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Page 18

He speaks English, and he can write?" Lizzie was becoming interested.

Creth spoke up. "Well, anyway, Minnie says he asked her if she knew a nice native woman who wants to get married. When she told him about you and your two children, he said he would be glad to have your children and would raise them as his own."

"My goodness, maybe he is a Prince!" Lizzie was still joking with them. "I think maybe I should meet this man.

"Is Sunday too soon?" Creth was quick to follow through.

"Sunday is fine." Lizzie consented.

So it was that Lizzie met Enrique Emillio (Henry) Hernandez. He was indeed, all that her sisters said he was. Not only was he handsome, tall and dark, he was well educated too. She believed his story that his father was a land owner in Mexico because he had such impeccable manners. Her boarding school training was challenged as to his own refinement. Narcisse fit in with the white race in a rough and tumble way, but this man was exceptional. There was something here not easily available to a woman in these parts. He made it plain to her right from the start he was looking for a wife.  With no hesitation he told her he was willing to take and raise her children as his own.

In order to be married Lizzie had to be first, divorced. These years gone by held no communication from Narcisse. She now sat before her former employer and she had to tell him of her dilemma.

"Mr. Comstock, I am here on a personal matter." Lizzie tried to carefully select her words. "You remember my husband, Narcisse?"

"Well yes, Lizzie, I remember him well."

"I suppose it is common knowledge he has been gone for several years now. For the truth of the matter, I have made acquaintance with a very nice man who wants to marry me. I have accepted his proposal. That is providing he will take my children as his own and wait until I legally divorce Narcisse."

"Seems reasonable enough to me." Mr. Comstock was watching Lizzie carefully. "I can set things in motion for you, if that is truly what you want."

"Yes sir, this is what I want. I have been alone now long enough to know Narcisse is going his own way and I must go my way, but then I must see my children are with me."

"I'll say this for you, Lizzie, you are certainly consistent in setting "firsts" for a woman here in Oklahoma. You know divorce just isn't that common among the people."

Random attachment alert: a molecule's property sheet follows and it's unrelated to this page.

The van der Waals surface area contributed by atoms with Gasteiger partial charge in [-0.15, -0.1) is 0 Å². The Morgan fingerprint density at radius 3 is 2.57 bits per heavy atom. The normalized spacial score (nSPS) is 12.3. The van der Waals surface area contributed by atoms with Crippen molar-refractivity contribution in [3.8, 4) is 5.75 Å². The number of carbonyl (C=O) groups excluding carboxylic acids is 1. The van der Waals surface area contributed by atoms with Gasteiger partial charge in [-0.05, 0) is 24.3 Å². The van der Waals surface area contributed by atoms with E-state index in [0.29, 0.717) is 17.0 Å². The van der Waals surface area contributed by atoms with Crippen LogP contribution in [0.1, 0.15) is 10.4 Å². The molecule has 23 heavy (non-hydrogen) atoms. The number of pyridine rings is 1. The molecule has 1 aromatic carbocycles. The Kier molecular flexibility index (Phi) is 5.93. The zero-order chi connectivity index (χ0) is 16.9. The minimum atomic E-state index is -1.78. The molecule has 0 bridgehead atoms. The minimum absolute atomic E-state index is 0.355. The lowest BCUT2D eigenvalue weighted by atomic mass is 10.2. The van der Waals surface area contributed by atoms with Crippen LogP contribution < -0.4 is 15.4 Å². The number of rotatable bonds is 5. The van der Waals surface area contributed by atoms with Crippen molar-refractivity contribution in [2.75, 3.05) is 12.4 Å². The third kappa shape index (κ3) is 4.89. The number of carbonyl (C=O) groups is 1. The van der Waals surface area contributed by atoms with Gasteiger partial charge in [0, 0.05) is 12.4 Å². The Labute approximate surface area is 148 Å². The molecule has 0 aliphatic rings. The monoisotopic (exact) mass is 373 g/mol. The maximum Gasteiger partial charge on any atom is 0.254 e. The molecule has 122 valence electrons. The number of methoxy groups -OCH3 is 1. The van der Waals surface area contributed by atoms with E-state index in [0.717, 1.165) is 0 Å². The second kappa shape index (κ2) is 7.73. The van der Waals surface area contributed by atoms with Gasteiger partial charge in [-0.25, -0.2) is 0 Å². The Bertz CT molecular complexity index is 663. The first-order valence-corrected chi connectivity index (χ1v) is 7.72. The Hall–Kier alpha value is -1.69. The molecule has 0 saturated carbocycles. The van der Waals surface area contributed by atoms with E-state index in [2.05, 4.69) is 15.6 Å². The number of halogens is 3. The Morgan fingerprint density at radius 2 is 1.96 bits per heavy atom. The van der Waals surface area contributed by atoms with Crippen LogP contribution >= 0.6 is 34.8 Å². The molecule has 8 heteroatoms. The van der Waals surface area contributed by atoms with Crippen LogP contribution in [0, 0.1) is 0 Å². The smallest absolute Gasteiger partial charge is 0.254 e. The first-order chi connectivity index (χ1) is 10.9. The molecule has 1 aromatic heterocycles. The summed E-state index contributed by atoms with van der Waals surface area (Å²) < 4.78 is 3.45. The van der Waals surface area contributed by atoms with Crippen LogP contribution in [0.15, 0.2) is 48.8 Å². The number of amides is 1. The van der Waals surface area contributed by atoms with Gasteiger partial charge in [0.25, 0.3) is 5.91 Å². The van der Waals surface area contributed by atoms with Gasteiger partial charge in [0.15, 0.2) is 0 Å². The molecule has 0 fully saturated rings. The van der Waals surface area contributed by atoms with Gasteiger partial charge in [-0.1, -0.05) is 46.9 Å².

"True, you are correct. It really makes little difference to me. I have no garden parties or social obligations to attend this week or later for that matter."  Lizzie's wit was ever at her command.

Mr. Comstock smiled. "I will get immediately to working out your legal problems.

As she left Mr. Comstock's office Lizzie looked up to see Henry looking directly at her from the buggy where he waited. Once more she began to feel hope in her heart.  Her children would not, after all, need to be raised without the strength and guidance of a good father.

"Well, what is the verdict?" Henry wanted to know.

"He will take care of the legal part for us and soon as I have my divorce, we can be married.  To Henry there seemed to be a touch of lifelessness in her voice and he was quick and sensitive to pick up on it.

"Lizzie, are we going to be able to work this out?  I don't want you to go into anything heavy hearted. First, you must be sure you know I'm interested in a life long arrangement." As he talked she had no doubt he was honest. His Catholic background told her this.

"I do respect you Henry. I know you are a deeply honest person.   From your faith you must know, of course, a divorce is not right with me either." As she answered him with a partial explanation of her feelings she didn't know how to go into the subject of religion or that she probably would never completely accept his religion. She did agree to raise his children in that faith and she was baptized shortly before her death in order to be beside him in sacred ground.

Neither could she explain to him her heartbreak, probably she would never tell anyone about it, except one of her granddaughters, many years later, just before her death.

Henry reached over the back of the seat and put Edward on the front seat with them much to the boy's pleasure. He showed his feelings  with a big smile toward his mother. Velma, Henry picked up and held on his lap as he began to direct the buggy toward the edge of town.

The man was already teaching the children to call him "Papa," instead of "Daddy," as they had spoken of Narcisse. Velma addressed him, "Papa, please may I have some hard candy?"

"Yes, of course, mia hija bonita." He affectionately addressed the child in his own language.

With this warm endearment from Henry for her daughter, Lizzie raised her chin, looked straight ahead, over the backs of the horses and, mentally erased all thoughts of her first marriage from her mind.

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